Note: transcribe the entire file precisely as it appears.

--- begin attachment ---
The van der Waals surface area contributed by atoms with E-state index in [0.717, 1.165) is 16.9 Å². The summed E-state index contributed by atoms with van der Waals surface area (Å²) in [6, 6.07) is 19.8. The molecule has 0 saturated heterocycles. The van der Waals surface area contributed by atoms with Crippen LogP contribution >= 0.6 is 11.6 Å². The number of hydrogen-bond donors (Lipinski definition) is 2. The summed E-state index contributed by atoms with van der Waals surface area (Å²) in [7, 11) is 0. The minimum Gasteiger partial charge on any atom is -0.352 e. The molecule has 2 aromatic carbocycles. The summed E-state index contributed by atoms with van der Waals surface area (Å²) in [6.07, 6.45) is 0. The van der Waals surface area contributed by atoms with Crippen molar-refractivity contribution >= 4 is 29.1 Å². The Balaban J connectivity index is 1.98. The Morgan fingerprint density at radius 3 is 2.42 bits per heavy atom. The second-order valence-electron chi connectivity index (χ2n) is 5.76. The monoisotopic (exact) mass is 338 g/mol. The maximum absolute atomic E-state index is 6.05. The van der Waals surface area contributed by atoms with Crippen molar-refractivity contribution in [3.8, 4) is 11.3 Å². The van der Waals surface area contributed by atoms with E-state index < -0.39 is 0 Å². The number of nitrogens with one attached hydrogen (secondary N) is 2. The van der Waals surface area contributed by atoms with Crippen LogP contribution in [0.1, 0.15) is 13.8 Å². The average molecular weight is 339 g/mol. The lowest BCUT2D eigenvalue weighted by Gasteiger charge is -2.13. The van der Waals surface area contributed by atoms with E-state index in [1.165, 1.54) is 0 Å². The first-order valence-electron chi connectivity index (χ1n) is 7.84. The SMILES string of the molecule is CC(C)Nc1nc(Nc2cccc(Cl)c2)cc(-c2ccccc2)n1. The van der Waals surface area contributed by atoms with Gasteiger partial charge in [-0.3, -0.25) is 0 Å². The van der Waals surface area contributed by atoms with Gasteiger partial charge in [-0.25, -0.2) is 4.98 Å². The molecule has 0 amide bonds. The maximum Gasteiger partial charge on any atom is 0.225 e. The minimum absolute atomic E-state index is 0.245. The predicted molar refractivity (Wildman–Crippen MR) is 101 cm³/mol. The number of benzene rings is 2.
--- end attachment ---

The van der Waals surface area contributed by atoms with E-state index in [0.717, 1.165) is 16.9 Å². The summed E-state index contributed by atoms with van der Waals surface area (Å²) in [6, 6.07) is 19.8. The molecule has 0 saturated heterocycles. The van der Waals surface area contributed by atoms with Crippen LogP contribution >= 0.6 is 11.6 Å². The number of hydrogen-bond donors (Lipinski definition) is 2. The summed E-state index contributed by atoms with van der Waals surface area (Å²) in [7, 11) is 0. The minimum Gasteiger partial charge on any atom is -0.352 e. The molecule has 2 aromatic carbocycles. The summed E-state index contributed by atoms with van der Waals surface area (Å²) in [6.07, 6.45) is 0. The van der Waals surface area contributed by atoms with Crippen molar-refractivity contribution >= 4 is 29.1 Å². The Balaban J connectivity index is 1.98. The Morgan fingerprint density at radius 3 is 2.42 bits per heavy atom. The second-order valence-electron chi connectivity index (χ2n) is 5.76. The monoisotopic (exact) mass is 338 g/mol. The maximum absolute atomic E-state index is 6.05. The van der Waals surface area contributed by atoms with Crippen molar-refractivity contribution in [3.8, 4) is 11.3 Å². The van der Waals surface area contributed by atoms with E-state index < -0.39 is 0 Å². The number of nitrogens with one attached hydrogen (secondary N) is 2. The van der Waals surface area contributed by atoms with Crippen LogP contribution in [0.1, 0.15) is 13.8 Å². The average molecular weight is 339 g/mol. The lowest BCUT2D eigenvalue weighted by Gasteiger charge is -2.13. The van der Waals surface area contributed by atoms with E-state index in [1.165, 1.54) is 0 Å². The first-order valence-electron chi connectivity index (χ1n) is 7.84. The SMILES string of the molecule is CC(C)Nc1nc(Nc2cccc(Cl)c2)cc(-c2ccccc2)n1. The van der Waals surface area contributed by atoms with Gasteiger partial charge in [-0.3, -0.25) is 0 Å². The van der Waals surface area contributed by atoms with Gasteiger partial charge in [-0.25, -0.2) is 4.98 Å². The molecule has 0 amide bonds. The maximum Gasteiger partial charge on any atom is 0.225 e. The minimum absolute atomic E-state index is 0.245. The predicted molar refractivity (Wildman–Crippen MR) is 101 cm³/mol. The number of benzene rings is 2.